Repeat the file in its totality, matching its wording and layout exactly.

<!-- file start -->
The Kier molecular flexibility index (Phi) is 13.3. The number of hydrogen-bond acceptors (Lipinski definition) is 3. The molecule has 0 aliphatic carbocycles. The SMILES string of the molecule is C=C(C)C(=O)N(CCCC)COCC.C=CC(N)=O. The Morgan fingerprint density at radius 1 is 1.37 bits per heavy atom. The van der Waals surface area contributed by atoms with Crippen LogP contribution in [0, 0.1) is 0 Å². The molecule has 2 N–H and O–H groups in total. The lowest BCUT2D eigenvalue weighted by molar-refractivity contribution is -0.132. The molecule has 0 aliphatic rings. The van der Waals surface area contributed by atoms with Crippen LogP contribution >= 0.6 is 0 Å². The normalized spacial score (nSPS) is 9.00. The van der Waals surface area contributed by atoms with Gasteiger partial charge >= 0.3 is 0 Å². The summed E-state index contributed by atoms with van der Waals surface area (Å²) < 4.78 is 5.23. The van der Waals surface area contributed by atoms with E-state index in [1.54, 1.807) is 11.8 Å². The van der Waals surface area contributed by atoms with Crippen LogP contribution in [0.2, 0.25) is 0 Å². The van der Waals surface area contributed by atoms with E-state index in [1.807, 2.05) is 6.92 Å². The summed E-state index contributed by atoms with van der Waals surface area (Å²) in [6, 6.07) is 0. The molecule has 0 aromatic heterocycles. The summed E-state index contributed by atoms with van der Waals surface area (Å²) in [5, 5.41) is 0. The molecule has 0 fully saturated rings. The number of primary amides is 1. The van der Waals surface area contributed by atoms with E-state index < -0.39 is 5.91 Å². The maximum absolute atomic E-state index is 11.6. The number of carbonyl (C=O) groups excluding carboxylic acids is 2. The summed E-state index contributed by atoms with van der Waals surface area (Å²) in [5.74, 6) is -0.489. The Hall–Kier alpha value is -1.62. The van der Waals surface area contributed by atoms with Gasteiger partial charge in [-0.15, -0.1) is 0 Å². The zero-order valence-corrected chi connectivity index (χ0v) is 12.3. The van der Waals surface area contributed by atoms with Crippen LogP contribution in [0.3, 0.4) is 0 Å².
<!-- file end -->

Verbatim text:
The Kier molecular flexibility index (Phi) is 13.3. The number of hydrogen-bond acceptors (Lipinski definition) is 3. The molecule has 0 aliphatic carbocycles. The SMILES string of the molecule is C=C(C)C(=O)N(CCCC)COCC.C=CC(N)=O. The Morgan fingerprint density at radius 1 is 1.37 bits per heavy atom. The van der Waals surface area contributed by atoms with Crippen LogP contribution in [0, 0.1) is 0 Å². The molecule has 2 N–H and O–H groups in total. The lowest BCUT2D eigenvalue weighted by molar-refractivity contribution is -0.132. The molecule has 0 aliphatic rings. The van der Waals surface area contributed by atoms with Crippen LogP contribution >= 0.6 is 0 Å². The normalized spacial score (nSPS) is 9.00. The van der Waals surface area contributed by atoms with Gasteiger partial charge >= 0.3 is 0 Å². The summed E-state index contributed by atoms with van der Waals surface area (Å²) < 4.78 is 5.23. The van der Waals surface area contributed by atoms with E-state index in [1.54, 1.807) is 11.8 Å². The van der Waals surface area contributed by atoms with Crippen LogP contribution in [0.2, 0.25) is 0 Å². The van der Waals surface area contributed by atoms with E-state index in [1.807, 2.05) is 6.92 Å². The summed E-state index contributed by atoms with van der Waals surface area (Å²) in [6, 6.07) is 0. The molecule has 0 aromatic heterocycles. The summed E-state index contributed by atoms with van der Waals surface area (Å²) in [5, 5.41) is 0. The molecule has 0 fully saturated rings. The number of primary amides is 1. The van der Waals surface area contributed by atoms with E-state index < -0.39 is 5.91 Å². The maximum absolute atomic E-state index is 11.6. The number of carbonyl (C=O) groups excluding carboxylic acids is 2. The summed E-state index contributed by atoms with van der Waals surface area (Å²) in [5.74, 6) is -0.489. The Hall–Kier alpha value is -1.62. The van der Waals surface area contributed by atoms with Gasteiger partial charge in [-0.15, -0.1) is 0 Å². The zero-order valence-corrected chi connectivity index (χ0v) is 12.3. The van der Waals surface area contributed by atoms with Crippen LogP contribution in [0.3, 0.4) is 0 Å².